Motown music, triathlon and the power of communities

by Jeff Matlow

This article first appeared in the spring issue of USA Triathlon Magazine. 

I love music. All music. From punk to pop, EDM to emo, Gregorian chants to hip-hop.


I spent the first decade of my career in the music industry, so music was my life for many years, encompassing all of my waking hours. Though music is no longer my career, it is my passion. Sometimes when I listen to music it brings harmony and alignment into what otherwise feels like chaotic cells. It calms me.


A couple of years ago I was on a trip to Detroit and went on a tour of the Hitsville USA offices, now known as the Motown Museum. This place is where the magic of Motown was born, where artists created hits that altered culture in ways that continue to reverberate today. 


The last stop on the tour was the famous Studio A. Many of the biggest R&B hits came out of that room, including timeless classics from artists like Diana Ross, Smokey Robinson, Marvin Gaye, Stevie Wonder, the Jackson 5 and Lionel Richie.


I was in awe standing in that room. It wasn’t so much about seeing the instruments and archaic electronics, but more about connecting with the energy of the movement that was built within these walls. 


Remember, Motown started in 1959, a time of massive racial upheaval in the United States. The Civil Rights Act wasn’t even signed until 1965. The Detroit riots were in 1967. Martin Luther King, Jr. was assassinated in 1968.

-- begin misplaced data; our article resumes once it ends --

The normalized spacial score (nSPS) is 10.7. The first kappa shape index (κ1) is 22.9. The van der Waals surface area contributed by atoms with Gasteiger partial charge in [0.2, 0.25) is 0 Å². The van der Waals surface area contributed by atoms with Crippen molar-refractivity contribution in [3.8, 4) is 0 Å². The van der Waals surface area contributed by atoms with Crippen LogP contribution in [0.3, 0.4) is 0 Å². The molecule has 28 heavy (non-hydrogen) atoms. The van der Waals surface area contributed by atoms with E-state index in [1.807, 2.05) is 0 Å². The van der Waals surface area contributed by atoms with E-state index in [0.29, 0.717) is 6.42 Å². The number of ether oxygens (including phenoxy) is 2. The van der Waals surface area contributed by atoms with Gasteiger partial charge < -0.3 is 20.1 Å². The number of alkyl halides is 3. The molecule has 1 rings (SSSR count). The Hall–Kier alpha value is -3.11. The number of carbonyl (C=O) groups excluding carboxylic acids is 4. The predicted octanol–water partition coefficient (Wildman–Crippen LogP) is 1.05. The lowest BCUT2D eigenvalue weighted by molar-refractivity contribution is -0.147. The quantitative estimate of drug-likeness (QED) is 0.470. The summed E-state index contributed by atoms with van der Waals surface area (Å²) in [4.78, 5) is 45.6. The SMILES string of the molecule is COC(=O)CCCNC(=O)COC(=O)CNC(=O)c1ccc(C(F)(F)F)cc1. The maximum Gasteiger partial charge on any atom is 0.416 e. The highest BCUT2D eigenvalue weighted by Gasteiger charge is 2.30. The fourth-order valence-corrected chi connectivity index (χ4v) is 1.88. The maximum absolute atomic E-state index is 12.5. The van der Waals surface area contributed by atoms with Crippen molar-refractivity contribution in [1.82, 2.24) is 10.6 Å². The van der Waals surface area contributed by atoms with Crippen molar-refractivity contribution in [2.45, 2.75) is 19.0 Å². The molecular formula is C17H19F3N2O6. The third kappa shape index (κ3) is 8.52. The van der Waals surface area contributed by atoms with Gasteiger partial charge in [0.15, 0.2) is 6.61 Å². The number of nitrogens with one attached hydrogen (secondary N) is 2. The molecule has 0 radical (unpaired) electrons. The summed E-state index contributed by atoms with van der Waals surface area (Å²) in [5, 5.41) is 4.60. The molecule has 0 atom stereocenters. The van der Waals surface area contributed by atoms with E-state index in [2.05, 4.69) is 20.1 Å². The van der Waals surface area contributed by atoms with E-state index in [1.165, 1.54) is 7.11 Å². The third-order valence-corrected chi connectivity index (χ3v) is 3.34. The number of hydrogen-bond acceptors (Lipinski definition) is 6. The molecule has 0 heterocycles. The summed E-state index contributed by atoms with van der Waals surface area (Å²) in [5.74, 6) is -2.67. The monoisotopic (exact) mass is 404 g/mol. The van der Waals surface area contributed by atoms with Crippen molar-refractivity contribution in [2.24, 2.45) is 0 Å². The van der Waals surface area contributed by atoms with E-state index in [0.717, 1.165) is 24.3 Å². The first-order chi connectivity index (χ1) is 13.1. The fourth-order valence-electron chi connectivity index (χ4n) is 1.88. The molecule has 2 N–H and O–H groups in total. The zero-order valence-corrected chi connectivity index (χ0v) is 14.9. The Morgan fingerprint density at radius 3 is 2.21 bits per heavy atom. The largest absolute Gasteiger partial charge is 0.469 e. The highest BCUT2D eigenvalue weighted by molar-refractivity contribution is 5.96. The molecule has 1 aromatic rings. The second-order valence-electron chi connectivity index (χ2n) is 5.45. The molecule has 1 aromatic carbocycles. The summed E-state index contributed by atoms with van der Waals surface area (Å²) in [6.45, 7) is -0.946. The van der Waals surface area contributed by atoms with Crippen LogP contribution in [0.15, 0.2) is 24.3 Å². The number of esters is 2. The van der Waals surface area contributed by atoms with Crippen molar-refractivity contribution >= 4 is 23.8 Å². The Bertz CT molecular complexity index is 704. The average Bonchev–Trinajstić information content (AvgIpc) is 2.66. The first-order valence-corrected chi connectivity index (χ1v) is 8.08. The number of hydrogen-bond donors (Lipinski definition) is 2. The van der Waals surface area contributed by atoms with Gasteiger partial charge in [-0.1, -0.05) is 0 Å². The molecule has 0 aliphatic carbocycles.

But the music of Motown transcended much of the mayhem. Music is an international language and, as such, the Motown music was a community focused on respect, unity and support of others who shared a similar passion.


We were a divided country then, and though some of the words have changed in 60 years, there is just as strong division today. Riots and protests and anger are headlines of both periods.


But amidst all of this, we can’t forget the power of communities that thrive on peaceful, healthy support of one another. When there’s disruption, people inherently search for calm.


Now, here we are in the midst of the Coronavirus pandemic, economic downturn and the greatest social, political and racial upheaval in decades. But coming out of the daily doldrums of negativity are bright lights of hope.


One of these lights is a movement, en masse, to exercise and healthy living. Exercise, people are realizing, can bring harmony to the chaos of daily life. A simple run or bike ride is the dose of community and calm people need.


This brings me to multisport. Triathlon is one of the only sports in which the experience between the first-place finisher and last is pretty much the same — everybody’s challenging themselves over the same course. That mere fact bonds us all, regardless of speed, regardless of gear, regardless of preferred distance.


My love for multisport is a lot like my love of the Motown sound. One is about movement and the other music, but both are all about camaraderie, personal growth and self-pride amidst a world of chaos.


Eventually we will emerge from this pandemic. It’s not shoes or bikes that will strengthen the multisport business, it’s the community we’ve built. It’s the support of one another that will become a magnet of positivity for all others who discover our world.


I’m proud to call myself a triathlete.

Jeff Matlow sometimes sings “Ain’t No Mountain High Enough” when he’s climbing a mountain that’s definitely high enough. or

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